Important features of the Telepathology System include:

1.      Software modules designed to mimic the standard workflow for “on-site” transplantation pathology, with links to previous cases from the same patients, which enable an assessment of the effect of therapy on rejection and other causes of allograft injury.

2.      Ability to designate “consultant” pathologist by the referral pathologist, and electronically page consultant in real time for urgent cases.

3.      Clinical and pathology information fields specialized for transplantation, with drop down template menus for digital standardization.  Standardized data is then stored in a database for analysis.  Histological features examined during a normal workflow are captured as digital data, obviating the need to “re-review” images/slides for research purposes, unless so desired.

4.      Real time chat capability that allows pathologists to “discuss” cases interactively.  All conversations are stored in a database as a part of the case folder.

5.      Patient and site confidentiality maintained by user session authentication based on the role-based user profile securely stored inside the system. Included in this role definition are the “sites” to which a user is authorized. This allows the central team of consulting pathologists to see cases from all remote sites, but appropriately restricts remote users to seeing only those cases from their particular site. This functionality makes the system easily scaleable for larger groups while respecting the confidentiality requirements of each site.

6.      All comments, preliminary diagnoses and final diagnoses are tagged with the identity of the author and the time and date of the comment. All data is stored and protected with a multiple tier data backup mechanism. Data is never removed from a case once entered and committed to by the pathologist. Future plans include the use of a PKI (public key infrastructure) to digitally sign and message digest all images and final diagnosis text, though this is not yet required by regulation or policy.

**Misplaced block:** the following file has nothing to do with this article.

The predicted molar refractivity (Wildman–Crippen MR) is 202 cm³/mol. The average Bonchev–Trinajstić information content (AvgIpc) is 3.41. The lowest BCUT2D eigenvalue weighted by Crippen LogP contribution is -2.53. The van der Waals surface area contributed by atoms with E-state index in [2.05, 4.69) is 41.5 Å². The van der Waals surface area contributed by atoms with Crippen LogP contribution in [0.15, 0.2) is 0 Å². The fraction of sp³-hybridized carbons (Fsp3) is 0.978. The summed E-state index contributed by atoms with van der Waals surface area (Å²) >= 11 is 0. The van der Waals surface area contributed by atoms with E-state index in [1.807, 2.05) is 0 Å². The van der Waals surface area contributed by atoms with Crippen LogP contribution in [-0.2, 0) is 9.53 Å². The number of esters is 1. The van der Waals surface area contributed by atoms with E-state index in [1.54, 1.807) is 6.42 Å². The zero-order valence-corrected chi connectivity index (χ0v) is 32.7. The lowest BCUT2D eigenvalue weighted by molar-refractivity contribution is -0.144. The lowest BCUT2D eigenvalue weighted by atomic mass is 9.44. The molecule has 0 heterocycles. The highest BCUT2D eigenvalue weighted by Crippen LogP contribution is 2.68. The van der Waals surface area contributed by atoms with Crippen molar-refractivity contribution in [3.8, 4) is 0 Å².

7.      The overall system was designed to foster adherence to telepathology guidelines as issued by the American Telepathology Association (Appendix C).

8.      Real clinical cases and images can be made anonymous “electronically”.  This facilitates educational use of interesting cases and provides a “built-in honest broker” system to satisfy confidentiality requirements for national and local institutional review committees when conducting research on clinical cases.

 

Offsite Training, Quality Assurance and Coordination of Pathology Data for Clinical Trials

            Pathologists of TPIS have conducted and/or coordinated offsite training, quality assurance and pathology data collection for 3 separate clinical trials in which the incidence and severity of acute liver allograft rejection or hepatitis was used as an endpoint.  Prior to initiation of each study, a designated “central pathologist” (a TPIS staff member) would coordinate a “training session” during which “projection” microscopes were used to show glass slides on a closed circuit television monitor.  Thereafter, a limited number of glass slides were circulated to the pathologists in the room to view at their rented microscopes.  During these sessions, study pathologists reviewed typical examples of the various grades of acute and chronic rejection and other post-transplant complications, such as viral hepatitis.

These conferences were extremely difficult to coordinate because of scheduling conflicts among as many as 20 pathologists from North America and Europe, even when attempts were made to “piggyback” training session on to national or international conferences.  Consequently, the TPIS team developed a Web-based training and testing module that could be utilized for offsite training, quality assurance testing and continuing educational purposes (Appendix B).  In essence, a study pathologist logs in to a secure internet site and applies for a username and password, which are restricted to study members.  Once in the site, the study pathologist has access to didactic training materials, if s/he determines it is necessary to review materials prior to quality assurance testing.  Quality assurance testing consists of “typical” case-based examples of allograft biopsies illustrating the various grades of rejection and other post-transplant complications.  The study pathologist reviews the cases and fills in histological templates specific to the organ system and coded diagnosis(-es), which are entered into a database for analysis.  When the pathologist has successfully completed the training session, e-mail notification is immediately sent to all interested parties.  This system can also be used for periodic quality assurance re-testing, periodic study updates and conducting reliability studies.